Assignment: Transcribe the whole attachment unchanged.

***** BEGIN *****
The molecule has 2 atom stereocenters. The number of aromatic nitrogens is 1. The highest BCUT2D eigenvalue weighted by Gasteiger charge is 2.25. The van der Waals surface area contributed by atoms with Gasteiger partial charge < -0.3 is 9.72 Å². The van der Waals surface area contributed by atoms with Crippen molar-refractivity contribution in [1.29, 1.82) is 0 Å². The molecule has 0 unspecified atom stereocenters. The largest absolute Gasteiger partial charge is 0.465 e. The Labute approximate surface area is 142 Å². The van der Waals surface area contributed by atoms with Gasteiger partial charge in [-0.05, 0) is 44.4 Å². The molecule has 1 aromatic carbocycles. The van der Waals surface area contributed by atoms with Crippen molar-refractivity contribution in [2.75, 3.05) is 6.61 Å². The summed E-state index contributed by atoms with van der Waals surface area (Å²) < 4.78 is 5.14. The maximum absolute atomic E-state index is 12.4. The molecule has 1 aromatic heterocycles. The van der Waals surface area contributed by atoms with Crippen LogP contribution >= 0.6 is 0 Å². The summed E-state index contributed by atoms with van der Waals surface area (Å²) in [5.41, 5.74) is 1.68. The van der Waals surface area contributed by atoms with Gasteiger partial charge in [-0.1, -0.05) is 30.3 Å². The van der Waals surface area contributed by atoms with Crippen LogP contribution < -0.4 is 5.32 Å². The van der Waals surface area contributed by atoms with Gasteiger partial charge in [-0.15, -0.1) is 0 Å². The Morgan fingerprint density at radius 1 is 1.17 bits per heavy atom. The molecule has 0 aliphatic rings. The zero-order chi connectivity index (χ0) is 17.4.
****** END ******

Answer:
The molecule has 2 atom stereocenters. The number of aromatic nitrogens is 1. The highest BCUT2D eigenvalue weighted by Gasteiger charge is 2.25. The van der Waals surface area contributed by atoms with Gasteiger partial charge < -0.3 is 9.72 Å². The van der Waals surface area contributed by atoms with Crippen molar-refractivity contribution in [1.29, 1.82) is 0 Å². The molecule has 0 unspecified atom stereocenters. The largest absolute Gasteiger partial charge is 0.465 e. The Labute approximate surface area is 142 Å². The van der Waals surface area contributed by atoms with Gasteiger partial charge in [-0.05, 0) is 44.4 Å². The molecule has 1 aromatic carbocycles. The van der Waals surface area contributed by atoms with Crippen molar-refractivity contribution in [2.75, 3.05) is 6.61 Å². The summed E-state index contributed by atoms with van der Waals surface area (Å²) < 4.78 is 5.14. The maximum absolute atomic E-state index is 12.4. The molecule has 1 aromatic heterocycles. The van der Waals surface area contributed by atoms with Crippen LogP contribution >= 0.6 is 0 Å². The summed E-state index contributed by atoms with van der Waals surface area (Å²) in [5.41, 5.74) is 1.68. The van der Waals surface area contributed by atoms with Gasteiger partial charge in [-0.1, -0.05) is 30.3 Å². The van der Waals surface area contributed by atoms with Crippen LogP contribution < -0.4 is 5.32 Å². The van der Waals surface area contributed by atoms with Gasteiger partial charge in [-0.15, -0.1) is 0 Å². The Morgan fingerprint density at radius 1 is 1.17 bits per heavy atom. The molecule has 0 aliphatic rings. The zero-order chi connectivity index (χ0) is 17.4.